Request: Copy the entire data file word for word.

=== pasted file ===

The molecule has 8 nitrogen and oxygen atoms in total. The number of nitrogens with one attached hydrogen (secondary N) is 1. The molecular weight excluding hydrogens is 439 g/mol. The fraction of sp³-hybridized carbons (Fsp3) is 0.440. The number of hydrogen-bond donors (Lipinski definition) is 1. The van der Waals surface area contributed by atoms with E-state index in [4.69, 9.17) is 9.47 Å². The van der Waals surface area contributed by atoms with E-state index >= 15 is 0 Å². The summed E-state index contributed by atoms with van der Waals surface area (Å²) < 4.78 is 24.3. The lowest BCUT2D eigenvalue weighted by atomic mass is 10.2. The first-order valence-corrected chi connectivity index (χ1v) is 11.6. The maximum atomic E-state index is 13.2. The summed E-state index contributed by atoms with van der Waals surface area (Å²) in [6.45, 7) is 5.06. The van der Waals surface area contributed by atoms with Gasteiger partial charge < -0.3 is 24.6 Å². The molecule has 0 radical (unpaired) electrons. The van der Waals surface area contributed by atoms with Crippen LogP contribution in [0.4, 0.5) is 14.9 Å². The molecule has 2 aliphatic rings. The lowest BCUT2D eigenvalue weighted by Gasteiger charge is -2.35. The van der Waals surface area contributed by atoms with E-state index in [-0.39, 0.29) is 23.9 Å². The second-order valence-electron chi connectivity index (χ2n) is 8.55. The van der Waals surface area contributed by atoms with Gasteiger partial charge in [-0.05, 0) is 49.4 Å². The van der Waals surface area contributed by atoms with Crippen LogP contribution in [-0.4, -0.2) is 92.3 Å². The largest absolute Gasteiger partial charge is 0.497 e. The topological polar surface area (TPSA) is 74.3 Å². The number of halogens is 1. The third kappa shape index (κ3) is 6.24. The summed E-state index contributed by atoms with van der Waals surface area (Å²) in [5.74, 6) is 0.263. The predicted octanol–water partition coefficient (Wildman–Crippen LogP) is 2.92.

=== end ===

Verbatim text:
The molecule has 8 nitrogen and oxygen atoms in total. The number of nitrogens with one attached hydrogen (secondary N) is 1. The molecular weight excluding hydrogens is 439 g/mol. The fraction of sp³-hybridized carbons (Fsp3) is 0.440. The number of hydrogen-bond donors (Lipinski definition) is 1. The van der Waals surface area contributed by atoms with E-state index in [4.69, 9.17) is 9.47 Å². The van der Waals surface area contributed by atoms with E-state index >= 15 is 0 Å². The summed E-state index contributed by atoms with van der Waals surface area (Å²) < 4.78 is 24.3. The lowest BCUT2D eigenvalue weighted by atomic mass is 10.2. The first-order valence-corrected chi connectivity index (χ1v) is 11.6. The maximum atomic E-state index is 13.2. The summed E-state index contributed by atoms with van der Waals surface area (Å²) in [6.45, 7) is 5.06. The van der Waals surface area contributed by atoms with Gasteiger partial charge < -0.3 is 24.6 Å². The molecule has 0 radical (unpaired) electrons. The van der Waals surface area contributed by atoms with Crippen LogP contribution in [0.4, 0.5) is 14.9 Å². The molecule has 2 aliphatic rings. The lowest BCUT2D eigenvalue weighted by Gasteiger charge is -2.35. The van der Waals surface area contributed by atoms with E-state index in [-0.39, 0.29) is 23.9 Å². The second-order valence-electron chi connectivity index (χ2n) is 8.55. The van der Waals surface area contributed by atoms with Gasteiger partial charge in [-0.05, 0) is 49.4 Å². The van der Waals surface area contributed by atoms with Crippen LogP contribution in [-0.4, -0.2) is 92.3 Å². The largest absolute Gasteiger partial charge is 0.497 e. The topological polar surface area (TPSA) is 74.3 Å². The number of halogens is 1. The third kappa shape index (κ3) is 6.24. The summed E-state index contributed by atoms with van der Waals surface area (Å²) in [5.74, 6) is 0.263. The predicted octanol–water partition coefficient (Wildman–Crippen LogP) is 2.92.